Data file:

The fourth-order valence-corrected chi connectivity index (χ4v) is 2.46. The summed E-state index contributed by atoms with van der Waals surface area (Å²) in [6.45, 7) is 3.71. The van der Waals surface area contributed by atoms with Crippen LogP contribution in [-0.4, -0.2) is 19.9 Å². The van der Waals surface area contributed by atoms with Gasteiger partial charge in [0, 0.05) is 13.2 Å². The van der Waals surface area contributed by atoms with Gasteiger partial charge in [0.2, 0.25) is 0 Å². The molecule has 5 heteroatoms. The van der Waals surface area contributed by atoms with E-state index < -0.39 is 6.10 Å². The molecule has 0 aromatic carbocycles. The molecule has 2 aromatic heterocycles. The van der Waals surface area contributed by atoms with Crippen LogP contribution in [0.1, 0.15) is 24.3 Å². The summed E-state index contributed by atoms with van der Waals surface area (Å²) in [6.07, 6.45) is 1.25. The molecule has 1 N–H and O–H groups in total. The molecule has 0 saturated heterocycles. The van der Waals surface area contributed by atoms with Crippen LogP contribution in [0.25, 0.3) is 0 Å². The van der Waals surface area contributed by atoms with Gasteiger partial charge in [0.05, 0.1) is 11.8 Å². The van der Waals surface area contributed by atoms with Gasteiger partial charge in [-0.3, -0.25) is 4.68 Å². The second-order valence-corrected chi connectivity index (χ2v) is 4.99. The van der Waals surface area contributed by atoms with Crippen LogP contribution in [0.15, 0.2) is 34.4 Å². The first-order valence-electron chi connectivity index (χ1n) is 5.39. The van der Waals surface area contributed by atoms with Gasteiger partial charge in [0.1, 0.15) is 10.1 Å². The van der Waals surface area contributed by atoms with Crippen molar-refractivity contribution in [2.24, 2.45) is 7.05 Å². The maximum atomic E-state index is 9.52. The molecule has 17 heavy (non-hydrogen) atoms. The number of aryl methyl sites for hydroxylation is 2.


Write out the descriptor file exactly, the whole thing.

The fourth-order valence-corrected chi connectivity index (χ4v) is 2.46. The summed E-state index contributed by atoms with van der Waals surface area (Å²) in [6.45, 7) is 3.71. The van der Waals surface area contributed by atoms with Crippen LogP contribution in [-0.4, -0.2) is 19.9 Å². The van der Waals surface area contributed by atoms with Gasteiger partial charge in [0, 0.05) is 13.2 Å². The van der Waals surface area contributed by atoms with Gasteiger partial charge in [0.2, 0.25) is 0 Å². The molecule has 5 heteroatoms. The van der Waals surface area contributed by atoms with E-state index < -0.39 is 6.10 Å². The molecule has 0 aromatic carbocycles. The molecule has 2 aromatic heterocycles. The van der Waals surface area contributed by atoms with Crippen LogP contribution in [0.1, 0.15) is 24.3 Å². The summed E-state index contributed by atoms with van der Waals surface area (Å²) in [6.07, 6.45) is 1.25. The molecule has 1 N–H and O–H groups in total. The molecule has 0 saturated heterocycles. The van der Waals surface area contributed by atoms with Crippen LogP contribution in [0.25, 0.3) is 0 Å². The van der Waals surface area contributed by atoms with Gasteiger partial charge in [0.05, 0.1) is 11.8 Å². The van der Waals surface area contributed by atoms with Gasteiger partial charge in [-0.3, -0.25) is 4.68 Å². The second-order valence-corrected chi connectivity index (χ2v) is 4.99. The van der Waals surface area contributed by atoms with Crippen LogP contribution in [0.15, 0.2) is 34.4 Å². The first-order valence-electron chi connectivity index (χ1n) is 5.39. The van der Waals surface area contributed by atoms with Gasteiger partial charge in [0.1, 0.15) is 10.1 Å². The van der Waals surface area contributed by atoms with Crippen molar-refractivity contribution in [2.24, 2.45) is 7.05 Å². The maximum atomic E-state index is 9.52. The molecule has 17 heavy (non-hydrogen) atoms. The number of aryl methyl sites for hydroxylation is 2.